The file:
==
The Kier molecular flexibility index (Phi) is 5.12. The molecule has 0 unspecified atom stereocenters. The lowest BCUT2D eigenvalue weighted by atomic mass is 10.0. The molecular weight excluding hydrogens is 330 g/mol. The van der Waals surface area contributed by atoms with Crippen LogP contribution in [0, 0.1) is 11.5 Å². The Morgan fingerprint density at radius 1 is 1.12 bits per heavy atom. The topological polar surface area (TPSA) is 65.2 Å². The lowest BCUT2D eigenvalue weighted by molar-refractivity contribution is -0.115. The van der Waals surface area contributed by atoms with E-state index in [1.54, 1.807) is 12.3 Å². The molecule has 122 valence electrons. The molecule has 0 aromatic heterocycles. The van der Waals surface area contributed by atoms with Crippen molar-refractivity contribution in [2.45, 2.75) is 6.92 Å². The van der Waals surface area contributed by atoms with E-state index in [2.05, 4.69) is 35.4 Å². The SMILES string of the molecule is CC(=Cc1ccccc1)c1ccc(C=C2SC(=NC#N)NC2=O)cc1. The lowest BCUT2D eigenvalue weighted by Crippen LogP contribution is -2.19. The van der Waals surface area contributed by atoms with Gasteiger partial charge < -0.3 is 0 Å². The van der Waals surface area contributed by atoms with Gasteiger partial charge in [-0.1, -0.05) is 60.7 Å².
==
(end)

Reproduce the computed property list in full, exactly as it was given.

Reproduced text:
The Kier molecular flexibility index (Phi) is 5.12. The molecule has 0 unspecified atom stereocenters. The lowest BCUT2D eigenvalue weighted by atomic mass is 10.0. The molecular weight excluding hydrogens is 330 g/mol. The van der Waals surface area contributed by atoms with Crippen LogP contribution in [0, 0.1) is 11.5 Å². The Morgan fingerprint density at radius 1 is 1.12 bits per heavy atom. The topological polar surface area (TPSA) is 65.2 Å². The lowest BCUT2D eigenvalue weighted by molar-refractivity contribution is -0.115. The van der Waals surface area contributed by atoms with E-state index in [1.54, 1.807) is 12.3 Å². The molecule has 122 valence electrons. The molecule has 0 aromatic heterocycles. The van der Waals surface area contributed by atoms with Crippen molar-refractivity contribution in [2.45, 2.75) is 6.92 Å². The van der Waals surface area contributed by atoms with E-state index in [2.05, 4.69) is 35.4 Å². The SMILES string of the molecule is CC(=Cc1ccccc1)c1ccc(C=C2SC(=NC#N)NC2=O)cc1. The lowest BCUT2D eigenvalue weighted by Crippen LogP contribution is -2.19. The van der Waals surface area contributed by atoms with Gasteiger partial charge < -0.3 is 0 Å². The van der Waals surface area contributed by atoms with Gasteiger partial charge in [-0.1, -0.05) is 60.7 Å².